That particular piece of Most Secret intelligence came to us a long time ago, although of course at that time very few people knew about it. But, by the time I graduated from the Space Academy and got my first commission, it was not so much common knowledge as a rallying cry: we know where you're hiding...

It was during that increasingly frantic period of divisive politics and inflammatory rhetoric and public posturing which led to the schism, and thence to the ensuing war. The power blocs condensed into two factions: the loyal Consolidationalists, led by the former US and European Union, and the rebel Expansionists, whose leaders mostly came from China and Africa. They were supported by most of those already living permanently in space, regardless of where in the world they originated from: the large corporations and multinational organisations that had long before moved their operations off-world, mainly for tax reasons.

The radical Expansionists vigorously objected to the official policy, as dictated by the might of the world governments, of conservation and consolidation: the closely-regulated and economical use of resources; the policing of birth control to ensure that the global population no longer increased; total and absolute respect for Gaia in all her forms.

These heretics demanded instead an increased pace of exploration and, increasingly, exploitation of the resources of the solar system, setting out crazy ideas like using materials from the asteroids to build large-scale habitats in space rather than sensibly using the bounty of the Belt to correct the evils of the past centuries of exploitation of planet Earth. They wanted to create more living space, rather than frugally using the spaces we already had. They insisted on a programme of exploration of the outer regions of the Solar System and even an interstellar mission to one or another of the nearby systems known to have potentially habitable planets.

All this was utter anathema to all right-thinking peoples, but it did not stop the rebels making a formal declaration of independence and setting up a so-called Interim Solar Government without even a base, a common meeting-place, anywhere on Earth. The ISG was immediately pronounced illegal and invalid and, after a short period of escalating threats and ignored ultimatums, the Expansionists were officially declared terrorists and pirates, and those few who remained fled Earth completely, or tried to: most were declared traitors and criminals, and arrested before they could escape. The lines had been drawn and a conflict long seen as inevitable had finally come to pass.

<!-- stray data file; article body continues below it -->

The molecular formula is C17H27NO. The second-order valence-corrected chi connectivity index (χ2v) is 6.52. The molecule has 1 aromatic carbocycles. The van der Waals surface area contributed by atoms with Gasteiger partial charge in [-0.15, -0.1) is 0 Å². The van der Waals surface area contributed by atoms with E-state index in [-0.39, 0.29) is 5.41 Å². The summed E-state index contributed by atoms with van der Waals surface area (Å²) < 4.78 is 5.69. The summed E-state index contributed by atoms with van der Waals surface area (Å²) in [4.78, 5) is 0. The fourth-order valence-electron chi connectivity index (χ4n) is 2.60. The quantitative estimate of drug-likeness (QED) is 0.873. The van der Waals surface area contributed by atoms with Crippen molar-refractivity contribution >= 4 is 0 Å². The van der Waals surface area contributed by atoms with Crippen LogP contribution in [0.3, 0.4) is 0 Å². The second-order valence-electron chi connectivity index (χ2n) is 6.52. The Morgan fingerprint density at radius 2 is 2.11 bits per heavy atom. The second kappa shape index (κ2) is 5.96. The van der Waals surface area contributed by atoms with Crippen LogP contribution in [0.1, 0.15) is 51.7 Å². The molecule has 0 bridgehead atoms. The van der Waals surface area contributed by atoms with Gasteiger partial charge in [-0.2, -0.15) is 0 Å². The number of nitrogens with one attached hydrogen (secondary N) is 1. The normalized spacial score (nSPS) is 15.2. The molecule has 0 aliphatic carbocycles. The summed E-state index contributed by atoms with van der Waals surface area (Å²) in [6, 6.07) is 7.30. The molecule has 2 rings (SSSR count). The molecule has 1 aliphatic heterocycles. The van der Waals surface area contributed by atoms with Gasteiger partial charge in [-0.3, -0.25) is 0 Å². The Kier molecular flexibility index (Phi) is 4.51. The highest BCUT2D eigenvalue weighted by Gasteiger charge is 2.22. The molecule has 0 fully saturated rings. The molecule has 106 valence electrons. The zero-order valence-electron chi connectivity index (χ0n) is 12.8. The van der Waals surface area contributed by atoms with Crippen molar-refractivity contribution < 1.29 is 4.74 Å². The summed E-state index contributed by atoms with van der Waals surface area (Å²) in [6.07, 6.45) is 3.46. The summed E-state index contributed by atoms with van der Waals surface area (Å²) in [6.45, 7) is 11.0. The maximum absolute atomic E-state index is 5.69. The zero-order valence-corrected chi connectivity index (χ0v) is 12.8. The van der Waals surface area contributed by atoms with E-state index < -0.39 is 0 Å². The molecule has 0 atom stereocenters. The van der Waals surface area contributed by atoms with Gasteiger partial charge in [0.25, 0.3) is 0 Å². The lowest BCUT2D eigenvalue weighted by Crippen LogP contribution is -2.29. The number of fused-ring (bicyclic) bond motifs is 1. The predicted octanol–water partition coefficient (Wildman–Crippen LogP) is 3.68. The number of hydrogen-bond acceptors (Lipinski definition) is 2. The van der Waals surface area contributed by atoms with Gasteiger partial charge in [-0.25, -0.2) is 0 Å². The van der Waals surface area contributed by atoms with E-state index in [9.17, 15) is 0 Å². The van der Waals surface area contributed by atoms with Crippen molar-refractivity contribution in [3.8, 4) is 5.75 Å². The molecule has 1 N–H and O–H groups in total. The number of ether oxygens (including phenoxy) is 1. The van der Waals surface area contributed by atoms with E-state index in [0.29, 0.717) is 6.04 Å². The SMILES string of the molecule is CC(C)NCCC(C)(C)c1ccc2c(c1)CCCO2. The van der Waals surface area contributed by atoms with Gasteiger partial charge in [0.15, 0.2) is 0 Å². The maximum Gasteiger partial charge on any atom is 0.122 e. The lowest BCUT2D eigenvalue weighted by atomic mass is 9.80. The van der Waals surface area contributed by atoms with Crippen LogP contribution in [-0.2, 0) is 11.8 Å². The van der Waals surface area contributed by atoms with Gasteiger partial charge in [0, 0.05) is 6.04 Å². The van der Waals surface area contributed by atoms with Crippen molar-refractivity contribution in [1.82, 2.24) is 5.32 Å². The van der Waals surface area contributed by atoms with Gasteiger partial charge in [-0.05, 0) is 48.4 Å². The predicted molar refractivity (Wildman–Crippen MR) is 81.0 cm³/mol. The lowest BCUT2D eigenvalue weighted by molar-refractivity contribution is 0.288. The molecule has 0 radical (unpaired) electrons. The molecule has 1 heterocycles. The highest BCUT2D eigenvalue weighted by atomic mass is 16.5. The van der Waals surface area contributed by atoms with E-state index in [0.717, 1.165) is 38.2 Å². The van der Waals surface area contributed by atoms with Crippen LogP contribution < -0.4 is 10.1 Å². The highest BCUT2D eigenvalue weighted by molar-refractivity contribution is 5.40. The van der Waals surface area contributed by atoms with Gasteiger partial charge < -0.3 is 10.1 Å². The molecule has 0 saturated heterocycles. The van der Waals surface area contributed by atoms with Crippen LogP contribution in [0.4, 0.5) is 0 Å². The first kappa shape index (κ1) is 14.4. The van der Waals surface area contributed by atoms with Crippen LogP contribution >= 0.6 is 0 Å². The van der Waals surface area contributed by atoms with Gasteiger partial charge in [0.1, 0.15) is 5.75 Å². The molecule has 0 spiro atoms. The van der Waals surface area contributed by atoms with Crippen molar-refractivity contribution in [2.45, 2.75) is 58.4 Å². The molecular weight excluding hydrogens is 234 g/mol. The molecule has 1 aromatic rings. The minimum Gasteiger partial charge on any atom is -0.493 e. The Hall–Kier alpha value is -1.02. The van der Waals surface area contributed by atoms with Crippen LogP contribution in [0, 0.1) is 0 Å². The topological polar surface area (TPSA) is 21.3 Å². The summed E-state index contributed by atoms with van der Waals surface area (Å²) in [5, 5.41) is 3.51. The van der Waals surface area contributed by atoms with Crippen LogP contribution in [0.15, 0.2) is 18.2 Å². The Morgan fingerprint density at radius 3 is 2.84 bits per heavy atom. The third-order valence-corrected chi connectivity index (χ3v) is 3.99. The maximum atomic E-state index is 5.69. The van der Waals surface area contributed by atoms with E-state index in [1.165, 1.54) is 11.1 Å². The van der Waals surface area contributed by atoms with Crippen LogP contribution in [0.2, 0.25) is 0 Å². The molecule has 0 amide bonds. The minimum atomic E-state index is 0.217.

The military apparatus remained loyal to the formal governments and the United Nations, of course. The fleets of spaceships constructed for the air and space commands of various governments were the most well armed, or so it was supposed, although the martial capabilities were less one-sided than the military strategists had asserted.

The corporations supporting the rebels held their technical assets mainly in space - around Mars or on the Moons of Jupiter for the most part - and were all officially unarmed, by law. In practice, though, the combination of high-power machinery (the kind used for mining asteroids, for example, which is a far from subtle operation) and the manufacturing capability designed to fabricate all kinds of complex artefacts from high-tech metal alloys and engineering ceramics meant that the Expansionists rapidly extemporised some worryingly effective weaponry.

There had been some attempt to limit the availability of the most sophisticated technologies, once the risk of a full-scale rebellion had become clear, but this was generally ineffective; after all, cutting-edge research and development was largely in the hands of the multinationals - as it had been for last century or more - and most of the big corporations supported the Expansionists.